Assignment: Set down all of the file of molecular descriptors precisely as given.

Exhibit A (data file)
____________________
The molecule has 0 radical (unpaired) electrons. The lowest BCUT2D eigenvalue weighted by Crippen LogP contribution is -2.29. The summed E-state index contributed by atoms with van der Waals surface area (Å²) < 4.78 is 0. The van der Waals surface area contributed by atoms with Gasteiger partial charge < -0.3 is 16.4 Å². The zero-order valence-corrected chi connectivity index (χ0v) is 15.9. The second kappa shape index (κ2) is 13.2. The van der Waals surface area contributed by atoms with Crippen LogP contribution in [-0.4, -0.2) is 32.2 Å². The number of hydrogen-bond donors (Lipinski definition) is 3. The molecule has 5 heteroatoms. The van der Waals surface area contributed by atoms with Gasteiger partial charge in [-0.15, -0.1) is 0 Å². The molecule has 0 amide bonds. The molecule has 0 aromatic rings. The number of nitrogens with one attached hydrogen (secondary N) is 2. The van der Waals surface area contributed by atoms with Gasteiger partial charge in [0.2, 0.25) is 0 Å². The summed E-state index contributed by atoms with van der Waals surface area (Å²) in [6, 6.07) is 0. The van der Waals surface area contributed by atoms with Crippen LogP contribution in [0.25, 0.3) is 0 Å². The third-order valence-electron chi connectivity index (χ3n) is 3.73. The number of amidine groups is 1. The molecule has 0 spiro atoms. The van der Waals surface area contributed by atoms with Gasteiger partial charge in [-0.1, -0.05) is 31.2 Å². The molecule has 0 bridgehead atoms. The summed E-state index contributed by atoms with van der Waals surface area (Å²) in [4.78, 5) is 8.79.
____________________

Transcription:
The molecule has 0 radical (unpaired) electrons. The lowest BCUT2D eigenvalue weighted by Crippen LogP contribution is -2.29. The summed E-state index contributed by atoms with van der Waals surface area (Å²) < 4.78 is 0. The van der Waals surface area contributed by atoms with Gasteiger partial charge < -0.3 is 16.4 Å². The zero-order valence-corrected chi connectivity index (χ0v) is 15.9. The second kappa shape index (κ2) is 13.2. The van der Waals surface area contributed by atoms with Crippen LogP contribution in [-0.4, -0.2) is 32.2 Å². The number of hydrogen-bond donors (Lipinski definition) is 3. The molecule has 5 heteroatoms. The van der Waals surface area contributed by atoms with Gasteiger partial charge in [-0.15, -0.1) is 0 Å². The molecule has 0 amide bonds. The molecule has 0 aromatic rings. The number of nitrogens with one attached hydrogen (secondary N) is 2. The van der Waals surface area contributed by atoms with Gasteiger partial charge in [0.2, 0.25) is 0 Å². The summed E-state index contributed by atoms with van der Waals surface area (Å²) in [6, 6.07) is 0. The van der Waals surface area contributed by atoms with Crippen LogP contribution in [0.25, 0.3) is 0 Å². The third-order valence-electron chi connectivity index (χ3n) is 3.73. The number of amidine groups is 1. The molecule has 0 spiro atoms. The van der Waals surface area contributed by atoms with Gasteiger partial charge in [-0.1, -0.05) is 31.2 Å². The molecule has 0 bridgehead atoms. The summed E-state index contributed by atoms with van der Waals surface area (Å²) in [4.78, 5) is 8.79.